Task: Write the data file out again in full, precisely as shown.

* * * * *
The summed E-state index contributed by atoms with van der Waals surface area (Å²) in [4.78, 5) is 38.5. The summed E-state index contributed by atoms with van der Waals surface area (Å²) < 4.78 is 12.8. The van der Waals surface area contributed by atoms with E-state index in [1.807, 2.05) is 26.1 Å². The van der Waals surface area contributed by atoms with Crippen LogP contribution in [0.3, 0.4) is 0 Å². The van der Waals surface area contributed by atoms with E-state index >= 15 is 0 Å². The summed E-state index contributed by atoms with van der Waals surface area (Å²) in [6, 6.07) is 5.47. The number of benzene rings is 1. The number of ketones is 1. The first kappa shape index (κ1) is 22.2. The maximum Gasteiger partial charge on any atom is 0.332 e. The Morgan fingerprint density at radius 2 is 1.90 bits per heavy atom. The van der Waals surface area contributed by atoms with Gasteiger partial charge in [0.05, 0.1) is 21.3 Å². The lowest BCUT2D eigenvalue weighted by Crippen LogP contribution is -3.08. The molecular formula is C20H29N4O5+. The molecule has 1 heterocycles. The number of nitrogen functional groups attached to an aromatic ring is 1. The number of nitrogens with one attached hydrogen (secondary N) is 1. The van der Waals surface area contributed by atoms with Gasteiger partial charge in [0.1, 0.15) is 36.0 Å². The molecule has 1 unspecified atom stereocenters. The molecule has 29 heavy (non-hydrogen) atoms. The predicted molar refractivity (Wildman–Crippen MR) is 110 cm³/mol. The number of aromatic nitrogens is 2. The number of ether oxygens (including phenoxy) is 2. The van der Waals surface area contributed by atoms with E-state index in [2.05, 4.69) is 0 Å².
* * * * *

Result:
The summed E-state index contributed by atoms with van der Waals surface area (Å²) in [4.78, 5) is 38.5. The summed E-state index contributed by atoms with van der Waals surface area (Å²) < 4.78 is 12.8. The van der Waals surface area contributed by atoms with E-state index in [1.807, 2.05) is 26.1 Å². The van der Waals surface area contributed by atoms with Crippen LogP contribution in [0.3, 0.4) is 0 Å². The van der Waals surface area contributed by atoms with E-state index >= 15 is 0 Å². The summed E-state index contributed by atoms with van der Waals surface area (Å²) in [6, 6.07) is 5.47. The number of benzene rings is 1. The number of ketones is 1. The first kappa shape index (κ1) is 22.2. The maximum Gasteiger partial charge on any atom is 0.332 e. The Morgan fingerprint density at radius 2 is 1.90 bits per heavy atom. The van der Waals surface area contributed by atoms with Gasteiger partial charge in [0.05, 0.1) is 21.3 Å². The lowest BCUT2D eigenvalue weighted by Crippen LogP contribution is -3.08. The molecular formula is C20H29N4O5+. The molecule has 1 heterocycles. The number of nitrogen functional groups attached to an aromatic ring is 1. The number of nitrogens with one attached hydrogen (secondary N) is 1. The van der Waals surface area contributed by atoms with Gasteiger partial charge in [0.1, 0.15) is 36.0 Å². The molecule has 1 unspecified atom stereocenters. The molecule has 29 heavy (non-hydrogen) atoms. The predicted molar refractivity (Wildman–Crippen MR) is 110 cm³/mol. The number of aromatic nitrogens is 2. The number of ether oxygens (including phenoxy) is 2. The van der Waals surface area contributed by atoms with E-state index in [2.05, 4.69) is 0 Å².